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Career and Education Opportunities for Legislators in Arizona

Arizona has a population of 6,595,778, which has grown by 28.56% over the past 10 years. Nicknamed the "Grand Canyon State," Arizona's capital and largest city is Phoenix.

The national trend for legislators sees this job pool growing by about 0.7% over the next eight years. Legislators generally develop laws and statutes at the Federal, State, or local level.

The average wage in the general category of Specialized Management jobs is $34 per hour or $67,709 per year in Arizona, and an average of $39 per hour or $74,363 per year nationwide. Incomes for legislators are not quite as good as in the overall category of Specialized Management in Arizona, and not quite as good as the overall Specialized Management category nationally. People working as legislators can fill a number of jobs, such as: senator, u.s. senator, and city council member.

In 2008, there were a total of 3,437,191 jobs in Arizona. The average annual income was $34,339 in 2008, down from $34,365 the preceding year. The unemployment rate in Arizona was 9.1% in 2009, which has grown by 3.2% since the previous year. About 23.5% of Arizona residents have college degrees, which is lower than the national average.

The top industries in Arizona include consumer lending, truck, utility trailer, and rv rental, and truss manufacturing. Notable tourist attractions include the Hall of Flame Fire Fighting Museum, the Desert Botanical Gardens, and the Heard Museum.

CITIES WITH Legislator OPPORTUNITIES IN Arizona


JOB DESCRIPTION: Legislator

Legislator video from the State of New Jersey Dept. of Labor and Workforce Development

In general, legislators develop laws and statutes at the Federal, State, or local level.

Similar jobs with educational opportunities in Arizona include:

  • Construction Foreman. Plan, direct, or budget, usually through subordinate supervisory personnel, activities concerned with the construction and maintenance of structures, facilities, and systems. Participate in the conceptual development of a construction project and oversee its organization, scheduling, and implementation.
  • Garden Center Manager. Plan, organize, direct, and coordinate activities of workers engaged in propagating, cultivating, and harvesting horticultural specialties, such as trees, shrubs, and other plants.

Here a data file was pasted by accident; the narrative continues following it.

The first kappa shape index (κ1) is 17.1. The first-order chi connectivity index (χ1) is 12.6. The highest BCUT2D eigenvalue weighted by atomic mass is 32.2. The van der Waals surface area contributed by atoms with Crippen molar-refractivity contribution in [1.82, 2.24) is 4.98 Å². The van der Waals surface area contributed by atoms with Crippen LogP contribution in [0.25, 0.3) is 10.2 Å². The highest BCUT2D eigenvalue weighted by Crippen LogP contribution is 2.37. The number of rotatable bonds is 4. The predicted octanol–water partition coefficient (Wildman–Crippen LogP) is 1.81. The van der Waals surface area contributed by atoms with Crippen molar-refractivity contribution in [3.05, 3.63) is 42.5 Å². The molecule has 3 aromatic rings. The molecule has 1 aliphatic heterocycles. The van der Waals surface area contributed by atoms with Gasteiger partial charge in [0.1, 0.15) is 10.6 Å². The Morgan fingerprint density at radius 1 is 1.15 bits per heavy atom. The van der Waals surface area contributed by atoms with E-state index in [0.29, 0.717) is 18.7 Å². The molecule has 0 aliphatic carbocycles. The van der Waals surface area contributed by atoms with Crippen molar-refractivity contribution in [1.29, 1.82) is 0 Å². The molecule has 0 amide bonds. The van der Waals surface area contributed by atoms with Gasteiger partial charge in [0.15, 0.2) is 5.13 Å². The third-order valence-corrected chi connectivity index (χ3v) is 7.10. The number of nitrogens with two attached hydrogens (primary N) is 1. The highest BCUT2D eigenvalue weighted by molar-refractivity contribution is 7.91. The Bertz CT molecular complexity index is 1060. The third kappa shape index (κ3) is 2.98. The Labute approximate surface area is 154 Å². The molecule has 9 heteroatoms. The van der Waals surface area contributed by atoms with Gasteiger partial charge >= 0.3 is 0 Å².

• Natural Resources Specialist. Plan, direct, or coordinate activities in such fields as life sciences, physical sciences, and research and development in these fields.
  • Property Manager. Plan, direct, or coordinate selling, buying, or governance activities of commercial, industrial, or residential real estate properties.
  • Purchasing Manager. Plan, direct, or coordinate the activities of buyers, purchasing officers, and related workers involved in purchasing materials, products, and services.
  • Social Service Coordinator. Plan, organize, or coordinate the activities of a social service program or community outreach organization. Oversee the program or organization's budget and policies regarding participant involvement, program requirements, and benefits. Work may involve directing social workers, counselors, or probation officers.

LOCATION INFORMATION: Arizona

Arizona
Arizona photo by Luca Galuzzi

Arizona has a population of 6,595,778, which has grown by 28.56% over the past 10 years. Nicknamed the "Grand Canyon State," Arizona's capital and biggest city is Phoenix. In 2008, there were a total of 3,437,191 jobs in Arizona. The average annual income was $34,339 in 2008, down from $34,365 in 2007. The unemployment rate in Arizona was 9.1% in 2009, which has grown by 3.2% since the previous year. Approximately 23.5% of Arizona residents have college degrees, which is lower than the national average.

The top industries in Arizona include consumer lending, truck, utility trailer, and rv rental, and truss manufacturing. Notable tourist attractions include the Phoenix Art Museum, the Phoenix Museum of History, and the Heard Museum.